Crystals 101: Crystals for Every Situation

Illustrated by Liz Riccardi

for when you’re between a rock and a hard place.

Your Instagram is filled with ethereal snaps of your sweeping, Stevie Nicks-inspired outfits, your #covengoals are on point, your Samhain ritual soirée last month was a smash hit, and don’t even get us started on how flawlessly you pull off a black lip. In short, you’re killing the power-witch game, one spell at a time. But what’s a rare, magically inclined bird such as yourself to do when your energy—either within yourself or your physical space—feels out of whack? Sticky situations such as these call for something shiny and—dare we say—sparkly, like natural crystals and minerals. Whether you’re a seasoned rock hound who’s well-versed in the basics of harnessing the healing power of crystals, a complete novice, or even a skeptic, here are some of the best crystals, gems, and minerals to add to your collection—and decor—for every situation.

Cleansing + Charging Crystals

First things first: Crystals and minerals, like all objects employed in energy work, tend to pick up outside energy. Before your crystal was yours, it was touched by many hands and likely came into contact with some unsavory energies you wouldn’t necessarily invite into your home or space. Similar to a new gadget, crystals and stones need to be calibrated and aligned with your own personal brand of energy, and require intermittent “tuneups” approximately once a month or after encountering negative or intense energies (think: breakups or moving into a new home).

Brush the cosmic dust off your new crystal with a sea-salt bath. Simply immerse your stones into water mixed with sea salt (with a one tablespoon to one cup of water ratio) for 24 hours. Next, you’ll want to charge them, either with the lunar phases or solar energy. Bathing crystals in moonlight during full or waxing moon phases is commonly known to be the most powerful method, but you can get just as strong an energy surge from sunlight, too. New moons, lunar phases when the moon is dark and can’t be seen, are also excellent for charging crystals used for protection and banishment.

Alternatively, smoke from sage smudging can be used to cleanse stagnant energies, and is especially handy for soluble stones like selenite, which will disintegrate over time with moisture. You can also use plain, dry sea salt; just fill a bowl with run-of-the-mill sea salt and immerse your crystals for 24 hours.

Clear Quartz

One of the most common—and cheapest—minerals on the planet, clear quartz is an essential for any crystal collection. Ranging in color from super-crystaline to milky or opaque, quartz is beloved for its powerful properties in amplifying positive energy while filtering out negative energies. Snag a clear quartz crystal point or cluster to accompany your other crystals, place on top of your tarot deck when it’s not in use, or really, for anywhere in your home that could use jazzing up.

Pro tip: Nestle crystal points and clusters in the soil around your potted house plants, succulents, and cacti for maximum otherworldly nesting.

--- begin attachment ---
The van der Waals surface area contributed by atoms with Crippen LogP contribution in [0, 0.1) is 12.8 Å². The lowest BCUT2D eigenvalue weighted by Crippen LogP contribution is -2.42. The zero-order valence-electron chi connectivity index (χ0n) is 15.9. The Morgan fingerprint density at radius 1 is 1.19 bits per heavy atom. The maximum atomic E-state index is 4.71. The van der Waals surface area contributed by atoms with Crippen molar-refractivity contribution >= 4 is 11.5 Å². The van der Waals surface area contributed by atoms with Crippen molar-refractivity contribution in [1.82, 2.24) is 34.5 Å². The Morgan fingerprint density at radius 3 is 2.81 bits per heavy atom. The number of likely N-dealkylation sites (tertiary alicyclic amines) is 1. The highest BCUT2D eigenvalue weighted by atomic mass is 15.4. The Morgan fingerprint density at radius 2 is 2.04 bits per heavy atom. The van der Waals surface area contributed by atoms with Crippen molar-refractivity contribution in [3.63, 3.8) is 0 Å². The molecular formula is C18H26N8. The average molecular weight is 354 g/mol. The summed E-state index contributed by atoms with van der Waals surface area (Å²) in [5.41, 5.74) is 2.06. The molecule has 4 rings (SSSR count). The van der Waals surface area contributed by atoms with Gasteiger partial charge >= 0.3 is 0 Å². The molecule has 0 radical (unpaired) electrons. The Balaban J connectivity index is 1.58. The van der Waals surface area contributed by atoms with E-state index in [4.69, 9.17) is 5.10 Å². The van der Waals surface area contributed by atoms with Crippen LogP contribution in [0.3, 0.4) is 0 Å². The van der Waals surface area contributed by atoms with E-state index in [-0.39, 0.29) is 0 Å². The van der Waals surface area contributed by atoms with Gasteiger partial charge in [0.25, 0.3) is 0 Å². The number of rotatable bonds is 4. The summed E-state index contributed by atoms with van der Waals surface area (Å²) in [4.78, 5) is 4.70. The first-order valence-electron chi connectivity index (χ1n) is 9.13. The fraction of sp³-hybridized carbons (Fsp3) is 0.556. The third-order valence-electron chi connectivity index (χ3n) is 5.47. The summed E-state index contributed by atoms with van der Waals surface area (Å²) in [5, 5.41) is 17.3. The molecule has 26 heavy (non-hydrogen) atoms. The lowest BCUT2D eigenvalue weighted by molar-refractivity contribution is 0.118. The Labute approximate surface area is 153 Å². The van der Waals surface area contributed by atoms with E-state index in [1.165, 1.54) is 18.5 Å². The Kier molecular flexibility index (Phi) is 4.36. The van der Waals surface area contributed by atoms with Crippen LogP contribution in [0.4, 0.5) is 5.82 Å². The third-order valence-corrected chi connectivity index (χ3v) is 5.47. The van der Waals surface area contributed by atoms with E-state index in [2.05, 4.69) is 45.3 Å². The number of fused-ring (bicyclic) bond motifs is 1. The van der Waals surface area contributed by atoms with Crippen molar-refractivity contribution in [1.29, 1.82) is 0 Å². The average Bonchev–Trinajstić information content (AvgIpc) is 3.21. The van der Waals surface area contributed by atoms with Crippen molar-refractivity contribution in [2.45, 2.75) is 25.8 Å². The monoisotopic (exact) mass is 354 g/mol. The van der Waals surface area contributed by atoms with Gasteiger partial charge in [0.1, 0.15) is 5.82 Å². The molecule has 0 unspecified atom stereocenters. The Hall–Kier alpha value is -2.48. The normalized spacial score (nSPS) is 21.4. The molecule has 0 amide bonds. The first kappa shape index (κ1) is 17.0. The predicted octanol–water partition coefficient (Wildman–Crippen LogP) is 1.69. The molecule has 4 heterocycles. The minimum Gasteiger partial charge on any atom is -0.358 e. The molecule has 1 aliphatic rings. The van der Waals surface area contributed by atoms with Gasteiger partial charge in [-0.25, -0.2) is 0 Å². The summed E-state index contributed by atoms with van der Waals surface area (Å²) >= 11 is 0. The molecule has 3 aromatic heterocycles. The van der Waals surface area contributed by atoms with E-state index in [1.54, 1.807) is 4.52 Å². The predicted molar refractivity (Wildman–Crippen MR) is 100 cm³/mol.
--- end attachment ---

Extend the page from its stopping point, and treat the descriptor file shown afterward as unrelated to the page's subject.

Smoky Quartz

This beautiful gem can be found in grayish, transparent hues, smokey browns, and near-black opaque colors. Corresponding to the base or root chakra, smoky quartz has powerful grounding properties, and is said to be especially helpful in enhancing primal survival instincts and accomplishing personal and professional goals, as well as banishing jealousy, fear, and negativity. Like its colorless cousin, smoky quartz is easy to find and typically inexpensive, and makes for an excellent addition to any collection, but is especially powerful when placed in your workspace or office.


A bold stone found in a spectrum of fiery, sunset hues and red-browns, carnelian embodies warmth, leadership, and courage, and stimulates the second or “sacral” chakra associated with creativity and sexuality. This mineral is said to sharpen analytical skills, and protects against fear, anger, and envy. Carnelian is a popular gem in jewelry, but also can be found as smooth, tumbled stones. Wear this stone or keep it handy for an edge in important professional challenges or for upping your confidence during an interview or first date.


A cult favorite, this bright, sunny stone gets its namesake from its gorgeous range of citrus-like hues, from lemony yellows to burnt-amber shades and topaz-like golden browns. Citrine stimulates mental focus and intellectual agility, making it brilliant choice for students and anyone in a creative field. An optimistic gem, citrine corresponds to the solar plexus chakra and promotes inner happiness and wild creativity. This stone is said to never need cleansing, as it doesn’t hold onto negative vibes, but rather dissipates and transmutes bad energy so that it works itself out subtly. Pair it with a chunk of clear quartz and add it to your desk decor, or to any room that needs brightening.


Though found in a spectrum of hues, the most common color of aventurine is a serpentine green. This gem is aligned with the heart chakra, and is a known aid in mending broken hearts and heartsickness, as well as protecting the heart from energy vampires (read: exes). Its green hues also correspond to wealth and prosperity, making this a top choice for drumming up financial opportunities and stuffing your piggy bank.

Rose Quartz

One of the loveliest stones out there, rose quartz ranges in color from milky, soft rose tones to golden-white, opaque shades, and emits cool, calm energies that remove negativity and establish gentle self-love. Rose quartz is associated with the heart chakra, and can be used to bring peace to relationships, opening yourself to love energy, and healing emotional wounds. Another relative of clear and smoky quartz, rose quartz is unbelievably easy to find and is affordable in its many forms.